January 26, 2017
Carvin Audio VX112 1x 12-inch Open or Closed Back Birch Guitar Cab works great as an extension.
No matter which guitar or bass speaker configuration you select, if you're playing in different venues chances are you'll eventually want to use different cabinets or an extension speaker. Perhaps you chose a combo amp for the convenience and portability, but your next performance will be on a wide stage where you might not be able to hear your amp from the other side. An additional cabinet on the other side of the stage could be a very nice solution (and your bandmates who play over there might appreciate being able to hear you without having to add you to their crucial monitor mix). At first glance, it seems simple enough, after all your amp does have an extension speaker jack, so you might wonder, "Can't I just plug in there and crank it up?" In general you usually can do just that, but there are some things you need to know to get a good result and to protect your amp from damage. Before we look at how different speaker combinations affect the impedance load your amp has to carry, we need to know what's going on.
Know Your Amplifier
The first step to getting the most out of your extension cabinet configuration is to evaluate the features and specifications of your amp.
- Does it provide an extension jack?
- Is there an internal speaker or is it a head?
- If there is an internal speaker, what impedance is it?
- What is the minimum impedance load that it can handle?
- How will an extension cabinet affect the output power?
- Did the manufacturer design it with an impedance selector or multiple output jacks for different impedance loads?
Most manufacturers are pretty good about labeling their output jacks and you can usually also find someplace they've put a label that tells you some of the other specifications.
Carvin Audio V3M Guitar Amp Head with Speaker Outputs and Impedance Select Switch
If you have an amp head, all you need to know is the minimum impedance load and maximum output power (most amps produce more output power into a lower impedance) so you can match your cabinet(s) for impedance and power handling. If you have a combo, check the back panel or operator's manual to see if there is an extension jack. It should also tell you the impedance of the internal speaker and the minimum impedance the amp can handle. Never connect a load with less impedance than your amp's minimum impedance specification- you can do real damage to your equipment this way. You'll want to verify that the extension jack puts your extension cabinet in parallel with the internal speaker (most of them do, but a few designs put the extension in series instead). We'll talk about how to calculate the total impedance load of your speaker system a little later. While you're at it you should look for the total output power the amp will generate when you plug in your extension. This is pretty basic- just make sure the total amp power (at the impedance you're connecting) doesn't exceed the total power the speakers can handle. (Note: Be careful you don't confuse the AC power consumption spec with the output power specification. Output power is usually labeled as such, while the AC power requirement should specify the supply voltage and current demands as well. The AC power requirement is also most commonly found right by the AC main cable).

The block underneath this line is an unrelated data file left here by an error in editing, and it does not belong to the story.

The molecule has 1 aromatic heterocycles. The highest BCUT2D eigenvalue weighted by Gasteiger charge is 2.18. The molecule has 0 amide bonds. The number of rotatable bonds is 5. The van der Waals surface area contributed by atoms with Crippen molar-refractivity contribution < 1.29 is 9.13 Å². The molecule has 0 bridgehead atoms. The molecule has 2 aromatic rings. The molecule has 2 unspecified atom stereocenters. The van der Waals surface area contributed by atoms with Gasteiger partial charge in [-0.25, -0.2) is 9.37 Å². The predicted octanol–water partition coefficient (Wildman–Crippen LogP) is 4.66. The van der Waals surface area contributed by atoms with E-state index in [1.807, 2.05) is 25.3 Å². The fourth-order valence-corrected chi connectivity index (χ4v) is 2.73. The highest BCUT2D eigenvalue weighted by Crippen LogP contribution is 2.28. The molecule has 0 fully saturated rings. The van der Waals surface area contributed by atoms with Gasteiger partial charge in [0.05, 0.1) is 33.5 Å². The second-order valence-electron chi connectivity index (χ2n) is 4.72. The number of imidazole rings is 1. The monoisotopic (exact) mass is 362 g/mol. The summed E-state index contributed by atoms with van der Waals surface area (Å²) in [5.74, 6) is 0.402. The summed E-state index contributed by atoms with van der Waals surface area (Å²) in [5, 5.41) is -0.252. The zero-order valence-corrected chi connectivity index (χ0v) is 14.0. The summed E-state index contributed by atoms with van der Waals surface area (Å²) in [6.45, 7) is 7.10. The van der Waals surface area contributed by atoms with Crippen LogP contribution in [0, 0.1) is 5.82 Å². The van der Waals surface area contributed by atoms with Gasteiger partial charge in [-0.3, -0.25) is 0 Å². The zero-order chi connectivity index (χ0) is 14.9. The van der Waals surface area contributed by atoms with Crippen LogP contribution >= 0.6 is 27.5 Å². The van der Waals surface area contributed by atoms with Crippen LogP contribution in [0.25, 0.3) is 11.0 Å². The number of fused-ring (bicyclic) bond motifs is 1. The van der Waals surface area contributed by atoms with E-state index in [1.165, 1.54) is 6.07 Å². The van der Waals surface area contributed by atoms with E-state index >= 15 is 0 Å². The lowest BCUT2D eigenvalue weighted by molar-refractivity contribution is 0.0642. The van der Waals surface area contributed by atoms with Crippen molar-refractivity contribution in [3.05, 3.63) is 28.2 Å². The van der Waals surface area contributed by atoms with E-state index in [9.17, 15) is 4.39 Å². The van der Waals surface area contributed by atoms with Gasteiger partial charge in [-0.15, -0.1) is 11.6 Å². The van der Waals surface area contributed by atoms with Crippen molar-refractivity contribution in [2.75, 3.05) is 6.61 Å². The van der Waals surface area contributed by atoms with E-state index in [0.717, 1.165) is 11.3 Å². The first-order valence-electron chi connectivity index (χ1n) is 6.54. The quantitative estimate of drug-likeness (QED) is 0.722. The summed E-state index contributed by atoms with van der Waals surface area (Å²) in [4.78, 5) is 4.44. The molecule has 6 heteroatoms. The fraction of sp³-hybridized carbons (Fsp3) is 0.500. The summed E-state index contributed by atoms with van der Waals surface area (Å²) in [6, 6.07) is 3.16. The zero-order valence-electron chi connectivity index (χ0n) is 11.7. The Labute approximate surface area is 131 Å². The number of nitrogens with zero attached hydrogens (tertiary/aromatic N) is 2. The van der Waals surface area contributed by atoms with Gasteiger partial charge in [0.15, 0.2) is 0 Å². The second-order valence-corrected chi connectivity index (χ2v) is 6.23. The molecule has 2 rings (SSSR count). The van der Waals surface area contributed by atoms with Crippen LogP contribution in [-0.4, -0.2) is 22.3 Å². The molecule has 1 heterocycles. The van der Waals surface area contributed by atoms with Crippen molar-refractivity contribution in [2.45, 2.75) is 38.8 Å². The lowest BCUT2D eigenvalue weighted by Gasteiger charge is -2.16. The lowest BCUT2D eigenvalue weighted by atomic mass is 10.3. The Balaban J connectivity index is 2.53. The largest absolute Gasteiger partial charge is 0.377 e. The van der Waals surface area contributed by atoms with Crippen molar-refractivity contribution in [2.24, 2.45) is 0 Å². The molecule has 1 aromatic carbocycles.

Understanding Series/Parallel Wiring
Once you know your amp's capacity, you need to determine the total impedance load of your speaker system. Again, check the label on the cabinet or the manual for the impedance of the extension cabinet. Your speakers will be most efficient and you'll get the most even coverage if your extension is the same impedance as your amp's internal speaker (plus it is much easier to calculate the total impedance as we'll see later). If the input jack of your cabinet isn't labeled you might need to check the individual speaker impedance and calculate the total load yourself.
Part 2 of this article will demonstrate how to calculate your total impedance with extra cabinets, and discuss how series wiring is used to adapt cabinet impedance.
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One of the most misunderstood things in mixing is bass – whether it’s getting the low end right in general, letting the bass guitar cut through without overpowering everything else, or just making the bass interesting and cool. It can be tricky to get it right, but there are plenty of tried-and-true tricks for getting there quickly. Let’s go over a few of those.
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